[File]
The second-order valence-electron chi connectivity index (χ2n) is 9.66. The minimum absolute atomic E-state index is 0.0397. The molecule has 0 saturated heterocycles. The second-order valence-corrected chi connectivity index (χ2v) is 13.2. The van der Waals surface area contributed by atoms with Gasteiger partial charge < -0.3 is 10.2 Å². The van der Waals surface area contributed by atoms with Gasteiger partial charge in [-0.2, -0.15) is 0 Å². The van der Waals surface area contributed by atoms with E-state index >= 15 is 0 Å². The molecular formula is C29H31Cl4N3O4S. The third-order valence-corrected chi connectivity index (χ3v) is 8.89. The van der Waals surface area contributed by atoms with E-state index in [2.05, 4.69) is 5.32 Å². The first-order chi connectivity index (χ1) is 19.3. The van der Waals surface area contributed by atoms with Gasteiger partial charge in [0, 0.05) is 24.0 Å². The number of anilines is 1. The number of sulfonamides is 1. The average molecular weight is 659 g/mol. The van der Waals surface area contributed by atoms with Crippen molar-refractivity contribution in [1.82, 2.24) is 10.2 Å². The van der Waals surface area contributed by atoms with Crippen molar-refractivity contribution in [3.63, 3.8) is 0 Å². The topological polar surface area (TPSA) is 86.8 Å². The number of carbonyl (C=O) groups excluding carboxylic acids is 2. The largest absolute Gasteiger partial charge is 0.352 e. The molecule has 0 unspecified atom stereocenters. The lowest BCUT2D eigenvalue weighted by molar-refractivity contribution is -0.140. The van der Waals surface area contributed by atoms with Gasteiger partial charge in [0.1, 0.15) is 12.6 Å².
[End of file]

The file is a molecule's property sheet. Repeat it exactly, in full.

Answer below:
The second-order valence-electron chi connectivity index (χ2n) is 9.66. The minimum absolute atomic E-state index is 0.0397. The molecule has 0 saturated heterocycles. The second-order valence-corrected chi connectivity index (χ2v) is 13.2. The van der Waals surface area contributed by atoms with Gasteiger partial charge < -0.3 is 10.2 Å². The van der Waals surface area contributed by atoms with Gasteiger partial charge in [-0.2, -0.15) is 0 Å². The van der Waals surface area contributed by atoms with E-state index >= 15 is 0 Å². The molecular formula is C29H31Cl4N3O4S. The third-order valence-corrected chi connectivity index (χ3v) is 8.89. The van der Waals surface area contributed by atoms with E-state index in [2.05, 4.69) is 5.32 Å². The first-order chi connectivity index (χ1) is 19.3. The van der Waals surface area contributed by atoms with Gasteiger partial charge in [0, 0.05) is 24.0 Å². The number of anilines is 1. The number of sulfonamides is 1. The average molecular weight is 659 g/mol. The van der Waals surface area contributed by atoms with Crippen molar-refractivity contribution in [1.82, 2.24) is 10.2 Å². The van der Waals surface area contributed by atoms with Crippen molar-refractivity contribution in [3.63, 3.8) is 0 Å². The topological polar surface area (TPSA) is 86.8 Å². The number of carbonyl (C=O) groups excluding carboxylic acids is 2. The largest absolute Gasteiger partial charge is 0.352 e. The molecule has 0 unspecified atom stereocenters. The lowest BCUT2D eigenvalue weighted by molar-refractivity contribution is -0.140. The van der Waals surface area contributed by atoms with Gasteiger partial charge in [0.1, 0.15) is 12.6 Å².